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Discussion Starter #1
Hi - Purchased a new 2020 AWD Trax in August so this is my first winter and potential snow. I have the factory Continental Tires which have the "M" and "S" ratings for Mud and Snow. We live on Long Island, NY so a normal winter may see a half dozen snow events of 6 inches or less, however, we do get blizzards with over two feet of snow at times. I wanted to know how well my AWD Trax will handle in snow and typical winter weather. Any conditions to avoid or times that the Trax design (tall and light) may affect the handling? I realize that my Trax is not the best off-road snow vehicle, but it is a great car I really enjoy!
Your thoughts on winter driving and what you have been able to travel through are most welcome. Others can learn from your replies too.
TY Bill
 

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We get a lot of snow here usually. My Trax handles fairly good in snow. Winter tires are a big factor. My Trax came with 205/70-16 Conti Pro not very good for any traction. I couldn't find a winter tire that size so the Tire shop suggested 215/65-16. In hindsight I should have gone with 195/75-16 because of the light weight of the Trax. I've gone through 3 winters so far without a problem. Love my Trax.
 

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Hi. I'm in a suburb of Minneapolis. I bought a 16 AWD in September 2019. Last winter we had a few 6-8 inch snow falls and some in the 2-5 range. I have 2 hills I encounter, 1 a bit steep and about 1/2 block long, 1 mild and about 1 block long. 1st one was almost always a problem with a 2WD Ranger even with sand bags, and tossup with a Camry. I had decent luck with the 220 70 16 Firestone Destination that were on the vehicle when I bought it. I notice a difference with this and other vehicles with the exception of an AWD Astro (then again, the Astro was heavier, had a larger engine, and a different transmission.) I have tried hitting the gas from a stop while going around a corner (even though not a good idea). out of 4 attempts, the traction notice light came on once. I rotate the tires every 3 months because mine is normally front wheel drive. (rear engages at start of movement and when slippery is noticed by sensors.)
 

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Sometimes it depends on the tire manufacturer recommendations, I've seen both lower and higher rotation schedules for tires over the years.

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Hi. I'm in a suburb of Minneapolis. I bought a 16 AWD in September 2019. Last winter we had a few 6-8 inch snow falls and some in the 2-5 range. I have 2 hills I encounter, 1 a bit steep and about 1/2 block long, 1 mild and about 1 block long. 1st one was almost always a problem with a 2WD Ranger even with sand bags, and tossup with a Camry. I had decent luck with the 220 70 16 Firestone Destination that were on the vehicle when I bought it. I notice a difference with this and other vehicles with the exception of an AWD Astro (then again, the Astro was heavier, had a larger engine, and a different transmission.) I have tried hitting the gas from a stop while going around a corner (even though not a good idea). out of 4 attempts, the traction notice light came on once. I rotate the tires every 3 months because mine is normally front wheel drive. (rear engages at start of movement and when slippery is noticed by sensors.)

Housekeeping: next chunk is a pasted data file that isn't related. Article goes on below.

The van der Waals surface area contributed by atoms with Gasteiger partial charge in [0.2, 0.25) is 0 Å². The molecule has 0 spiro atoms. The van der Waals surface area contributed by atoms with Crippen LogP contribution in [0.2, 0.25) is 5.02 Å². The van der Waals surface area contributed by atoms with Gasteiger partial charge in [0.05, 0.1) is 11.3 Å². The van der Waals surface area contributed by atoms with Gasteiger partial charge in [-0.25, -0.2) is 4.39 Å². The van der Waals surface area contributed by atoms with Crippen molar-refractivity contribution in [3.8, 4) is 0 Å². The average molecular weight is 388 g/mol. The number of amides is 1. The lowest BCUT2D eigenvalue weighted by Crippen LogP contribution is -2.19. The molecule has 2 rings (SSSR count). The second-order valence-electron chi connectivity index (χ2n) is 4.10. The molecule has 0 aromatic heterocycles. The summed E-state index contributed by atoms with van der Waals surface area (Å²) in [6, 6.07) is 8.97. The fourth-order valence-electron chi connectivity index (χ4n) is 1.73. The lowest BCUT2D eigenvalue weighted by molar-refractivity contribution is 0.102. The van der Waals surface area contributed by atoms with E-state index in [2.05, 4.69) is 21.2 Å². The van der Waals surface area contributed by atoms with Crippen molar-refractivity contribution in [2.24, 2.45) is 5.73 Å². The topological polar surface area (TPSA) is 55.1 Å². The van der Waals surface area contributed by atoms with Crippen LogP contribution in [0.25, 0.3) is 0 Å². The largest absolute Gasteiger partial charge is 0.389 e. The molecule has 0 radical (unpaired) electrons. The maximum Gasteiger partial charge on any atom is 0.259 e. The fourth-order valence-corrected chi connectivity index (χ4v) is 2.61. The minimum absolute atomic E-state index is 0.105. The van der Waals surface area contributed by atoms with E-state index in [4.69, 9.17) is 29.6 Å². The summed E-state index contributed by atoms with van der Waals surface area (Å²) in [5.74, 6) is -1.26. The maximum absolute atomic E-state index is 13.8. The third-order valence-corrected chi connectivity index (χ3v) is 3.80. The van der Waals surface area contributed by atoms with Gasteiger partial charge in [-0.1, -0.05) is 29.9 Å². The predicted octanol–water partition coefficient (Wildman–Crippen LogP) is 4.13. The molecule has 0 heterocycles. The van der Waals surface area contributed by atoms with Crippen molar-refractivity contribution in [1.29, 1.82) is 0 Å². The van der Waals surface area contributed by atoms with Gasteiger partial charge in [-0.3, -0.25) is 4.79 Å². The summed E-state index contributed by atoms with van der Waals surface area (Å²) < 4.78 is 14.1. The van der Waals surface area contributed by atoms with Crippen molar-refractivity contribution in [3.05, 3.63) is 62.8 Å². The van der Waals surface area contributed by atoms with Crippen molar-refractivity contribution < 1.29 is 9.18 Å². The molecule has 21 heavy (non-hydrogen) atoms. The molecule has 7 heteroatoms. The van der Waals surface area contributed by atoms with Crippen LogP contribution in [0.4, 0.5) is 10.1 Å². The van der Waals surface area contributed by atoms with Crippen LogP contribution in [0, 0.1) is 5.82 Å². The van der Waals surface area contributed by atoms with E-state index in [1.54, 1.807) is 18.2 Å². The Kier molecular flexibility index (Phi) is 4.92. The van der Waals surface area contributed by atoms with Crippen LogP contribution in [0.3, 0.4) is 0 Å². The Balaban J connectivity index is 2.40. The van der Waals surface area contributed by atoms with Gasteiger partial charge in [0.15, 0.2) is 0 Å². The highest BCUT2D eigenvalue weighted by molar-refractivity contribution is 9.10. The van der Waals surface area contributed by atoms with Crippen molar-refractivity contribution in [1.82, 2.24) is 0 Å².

No such thing as a 220/70-R16
 

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Discussion Starter #9
Thanks for all your feedback. I guess the first time it snows, I'll see how the factory combination works. I love my Trax too!
TY Bill
 

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The factory Continental tires are terrible in the snow. It is not the fault of the Trax, it is the tires, IF we decide to keep this one at the end of the lease it will get new tires right away. You can tell by looking at the thread pattern that they will not be good in snow, look at the patterns of tires that are good in snow to see the difference. I have never gotten stuck with the Trax, but it is struggling more than it should, Wife has gotten stuck a few times, but wife driving skill is a different topic to be discussed when I am wearing my frying pan proof helmet.....
 

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The factory Continental tires are terrible in the snow. It is not the fault of the Trax, it is the tires, IF we decide to keep this one at the end of the lease it will get new tires right away. You can tell by looking at the thread pattern that they will not be good in snow, look at the patterns of tires that are good in snow to see the difference. I have never gotten stuck with the Trax, but it is struggling more than it should, Wife has gotten stuck a few times, but wife driving skill is a different topic to be discussed when I am wearing my frying pan proof helmet.....
Best upgrade to any Trax is dumping those Continentals, even the cheap Chinese tires i put on mine have given me better grip on both dry and wet pavement, and barely show any wear after the first 5k on them.

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Discussion Starter #12
Thanks again for the follow-up comments! Can I get one of those "frying pan proof" helmets on Amazon? LOL
TY BIll
 
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